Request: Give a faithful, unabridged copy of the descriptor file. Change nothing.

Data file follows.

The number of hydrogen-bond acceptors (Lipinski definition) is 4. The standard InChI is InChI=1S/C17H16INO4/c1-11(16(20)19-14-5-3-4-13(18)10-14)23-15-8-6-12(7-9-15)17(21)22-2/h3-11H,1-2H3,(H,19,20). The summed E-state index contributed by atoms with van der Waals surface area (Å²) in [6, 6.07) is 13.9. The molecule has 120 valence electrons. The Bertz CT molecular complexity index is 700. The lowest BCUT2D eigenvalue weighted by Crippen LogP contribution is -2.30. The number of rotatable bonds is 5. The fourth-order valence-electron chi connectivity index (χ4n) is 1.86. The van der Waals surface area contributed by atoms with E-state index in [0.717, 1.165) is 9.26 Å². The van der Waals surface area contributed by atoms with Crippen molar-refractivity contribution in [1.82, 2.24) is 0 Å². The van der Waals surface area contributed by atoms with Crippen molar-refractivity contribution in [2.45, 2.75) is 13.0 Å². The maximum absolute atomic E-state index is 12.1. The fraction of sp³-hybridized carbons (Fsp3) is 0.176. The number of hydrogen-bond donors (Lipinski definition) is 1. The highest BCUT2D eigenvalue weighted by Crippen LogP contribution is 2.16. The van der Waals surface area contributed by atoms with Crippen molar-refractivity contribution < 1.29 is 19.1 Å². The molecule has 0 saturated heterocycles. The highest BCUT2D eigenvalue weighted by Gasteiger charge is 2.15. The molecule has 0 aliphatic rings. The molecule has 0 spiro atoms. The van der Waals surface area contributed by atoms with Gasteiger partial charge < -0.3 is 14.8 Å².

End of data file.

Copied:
The number of hydrogen-bond acceptors (Lipinski definition) is 4. The standard InChI is InChI=1S/C17H16INO4/c1-11(16(20)19-14-5-3-4-13(18)10-14)23-15-8-6-12(7-9-15)17(21)22-2/h3-11H,1-2H3,(H,19,20). The summed E-state index contributed by atoms with van der Waals surface area (Å²) in [6, 6.07) is 13.9. The molecule has 120 valence electrons. The Bertz CT molecular complexity index is 700. The lowest BCUT2D eigenvalue weighted by Crippen LogP contribution is -2.30. The number of rotatable bonds is 5. The fourth-order valence-electron chi connectivity index (χ4n) is 1.86. The van der Waals surface area contributed by atoms with E-state index in [0.717, 1.165) is 9.26 Å². The van der Waals surface area contributed by atoms with Crippen molar-refractivity contribution in [1.82, 2.24) is 0 Å². The van der Waals surface area contributed by atoms with Crippen molar-refractivity contribution in [2.45, 2.75) is 13.0 Å². The maximum absolute atomic E-state index is 12.1. The fraction of sp³-hybridized carbons (Fsp3) is 0.176. The number of hydrogen-bond donors (Lipinski definition) is 1. The highest BCUT2D eigenvalue weighted by Crippen LogP contribution is 2.16. The van der Waals surface area contributed by atoms with Crippen molar-refractivity contribution < 1.29 is 19.1 Å². The molecule has 0 saturated heterocycles. The highest BCUT2D eigenvalue weighted by Gasteiger charge is 2.15. The molecule has 0 aliphatic rings. The molecule has 0 spiro atoms. The van der Waals surface area contributed by atoms with Gasteiger partial charge < -0.3 is 14.8 Å².